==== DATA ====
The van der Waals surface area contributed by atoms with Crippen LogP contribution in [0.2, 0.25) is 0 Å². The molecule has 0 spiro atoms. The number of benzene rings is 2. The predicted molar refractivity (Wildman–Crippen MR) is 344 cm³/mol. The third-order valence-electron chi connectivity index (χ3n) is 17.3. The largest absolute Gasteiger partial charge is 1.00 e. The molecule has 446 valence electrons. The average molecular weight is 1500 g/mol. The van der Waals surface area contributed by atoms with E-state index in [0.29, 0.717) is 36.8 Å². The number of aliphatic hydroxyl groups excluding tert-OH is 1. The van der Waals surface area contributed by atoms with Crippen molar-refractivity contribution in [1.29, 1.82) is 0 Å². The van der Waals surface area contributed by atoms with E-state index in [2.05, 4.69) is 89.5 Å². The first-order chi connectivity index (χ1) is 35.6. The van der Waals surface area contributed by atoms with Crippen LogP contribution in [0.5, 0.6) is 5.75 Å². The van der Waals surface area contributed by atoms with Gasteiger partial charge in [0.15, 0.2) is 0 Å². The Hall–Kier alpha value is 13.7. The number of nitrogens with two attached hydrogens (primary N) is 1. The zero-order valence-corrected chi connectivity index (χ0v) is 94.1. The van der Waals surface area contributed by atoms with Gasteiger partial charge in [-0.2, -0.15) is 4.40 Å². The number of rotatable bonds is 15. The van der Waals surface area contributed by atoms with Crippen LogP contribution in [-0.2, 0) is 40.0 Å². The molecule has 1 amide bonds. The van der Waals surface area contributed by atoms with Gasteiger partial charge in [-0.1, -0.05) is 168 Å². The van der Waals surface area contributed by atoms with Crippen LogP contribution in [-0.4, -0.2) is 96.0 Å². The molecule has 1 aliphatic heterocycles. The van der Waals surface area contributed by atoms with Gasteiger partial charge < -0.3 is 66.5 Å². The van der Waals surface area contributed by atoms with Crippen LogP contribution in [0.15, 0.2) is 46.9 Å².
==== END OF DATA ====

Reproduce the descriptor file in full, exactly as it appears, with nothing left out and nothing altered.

The van der Waals surface area contributed by atoms with Crippen LogP contribution in [0.2, 0.25) is 0 Å². The molecule has 0 spiro atoms. The number of benzene rings is 2. The predicted molar refractivity (Wildman–Crippen MR) is 344 cm³/mol. The third-order valence-electron chi connectivity index (χ3n) is 17.3. The largest absolute Gasteiger partial charge is 1.00 e. The molecule has 446 valence electrons. The average molecular weight is 1500 g/mol. The van der Waals surface area contributed by atoms with E-state index in [0.29, 0.717) is 36.8 Å². The number of aliphatic hydroxyl groups excluding tert-OH is 1. The van der Waals surface area contributed by atoms with Crippen molar-refractivity contribution in [1.29, 1.82) is 0 Å². The van der Waals surface area contributed by atoms with E-state index in [2.05, 4.69) is 89.5 Å². The first-order chi connectivity index (χ1) is 35.6. The van der Waals surface area contributed by atoms with Crippen LogP contribution in [0.5, 0.6) is 5.75 Å². The van der Waals surface area contributed by atoms with Gasteiger partial charge in [0.15, 0.2) is 0 Å². The Hall–Kier alpha value is 13.7. The number of nitrogens with two attached hydrogens (primary N) is 1. The zero-order valence-corrected chi connectivity index (χ0v) is 94.1. The van der Waals surface area contributed by atoms with Gasteiger partial charge in [-0.2, -0.15) is 4.40 Å². The number of rotatable bonds is 15. The van der Waals surface area contributed by atoms with Crippen LogP contribution in [-0.2, 0) is 40.0 Å². The molecule has 1 amide bonds. The van der Waals surface area contributed by atoms with Gasteiger partial charge in [-0.1, -0.05) is 168 Å². The van der Waals surface area contributed by atoms with Crippen LogP contribution in [-0.4, -0.2) is 96.0 Å². The molecule has 1 aliphatic heterocycles. The van der Waals surface area contributed by atoms with Gasteiger partial charge < -0.3 is 66.5 Å². The van der Waals surface area contributed by atoms with Crippen LogP contribution in [0.15, 0.2) is 46.9 Å².